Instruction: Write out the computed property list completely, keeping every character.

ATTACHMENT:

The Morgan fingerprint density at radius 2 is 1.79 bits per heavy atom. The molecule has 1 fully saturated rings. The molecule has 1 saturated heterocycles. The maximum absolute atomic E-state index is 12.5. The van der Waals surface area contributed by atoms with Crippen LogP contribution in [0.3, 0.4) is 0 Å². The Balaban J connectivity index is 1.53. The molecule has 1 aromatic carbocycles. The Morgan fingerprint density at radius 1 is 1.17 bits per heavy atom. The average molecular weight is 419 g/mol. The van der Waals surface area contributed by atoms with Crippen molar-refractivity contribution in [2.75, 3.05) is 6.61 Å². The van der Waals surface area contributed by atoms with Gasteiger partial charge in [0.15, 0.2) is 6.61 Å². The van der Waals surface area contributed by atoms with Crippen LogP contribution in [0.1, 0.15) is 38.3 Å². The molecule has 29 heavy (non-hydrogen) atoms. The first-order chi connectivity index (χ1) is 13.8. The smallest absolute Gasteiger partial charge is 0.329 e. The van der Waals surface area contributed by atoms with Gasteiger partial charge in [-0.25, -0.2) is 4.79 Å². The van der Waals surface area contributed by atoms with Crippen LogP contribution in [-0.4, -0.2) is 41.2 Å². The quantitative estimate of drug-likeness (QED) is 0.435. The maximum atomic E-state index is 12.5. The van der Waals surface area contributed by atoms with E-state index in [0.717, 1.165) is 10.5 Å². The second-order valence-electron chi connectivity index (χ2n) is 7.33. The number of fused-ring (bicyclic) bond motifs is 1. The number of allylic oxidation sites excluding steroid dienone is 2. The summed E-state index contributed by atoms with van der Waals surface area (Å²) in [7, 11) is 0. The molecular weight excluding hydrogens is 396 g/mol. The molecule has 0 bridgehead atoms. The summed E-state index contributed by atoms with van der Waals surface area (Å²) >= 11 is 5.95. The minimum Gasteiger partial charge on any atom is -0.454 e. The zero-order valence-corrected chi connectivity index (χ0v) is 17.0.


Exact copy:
The Morgan fingerprint density at radius 2 is 1.79 bits per heavy atom. The molecule has 1 fully saturated rings. The molecule has 1 saturated heterocycles. The maximum absolute atomic E-state index is 12.5. The van der Waals surface area contributed by atoms with Crippen LogP contribution in [0.3, 0.4) is 0 Å². The Balaban J connectivity index is 1.53. The molecule has 1 aromatic carbocycles. The Morgan fingerprint density at radius 1 is 1.17 bits per heavy atom. The average molecular weight is 419 g/mol. The van der Waals surface area contributed by atoms with Crippen molar-refractivity contribution in [2.75, 3.05) is 6.61 Å². The van der Waals surface area contributed by atoms with Gasteiger partial charge in [0.15, 0.2) is 6.61 Å². The van der Waals surface area contributed by atoms with Crippen LogP contribution in [0.1, 0.15) is 38.3 Å². The molecule has 29 heavy (non-hydrogen) atoms. The first-order chi connectivity index (χ1) is 13.8. The smallest absolute Gasteiger partial charge is 0.329 e. The van der Waals surface area contributed by atoms with Gasteiger partial charge in [-0.25, -0.2) is 4.79 Å². The van der Waals surface area contributed by atoms with Crippen LogP contribution in [-0.4, -0.2) is 41.2 Å². The quantitative estimate of drug-likeness (QED) is 0.435. The maximum atomic E-state index is 12.5. The van der Waals surface area contributed by atoms with E-state index in [0.717, 1.165) is 10.5 Å². The second-order valence-electron chi connectivity index (χ2n) is 7.33. The number of fused-ring (bicyclic) bond motifs is 1. The number of allylic oxidation sites excluding steroid dienone is 2. The summed E-state index contributed by atoms with van der Waals surface area (Å²) in [7, 11) is 0. The molecular weight excluding hydrogens is 396 g/mol. The molecule has 0 bridgehead atoms. The summed E-state index contributed by atoms with van der Waals surface area (Å²) >= 11 is 5.95. The minimum Gasteiger partial charge on any atom is -0.454 e. The zero-order valence-corrected chi connectivity index (χ0v) is 17.0.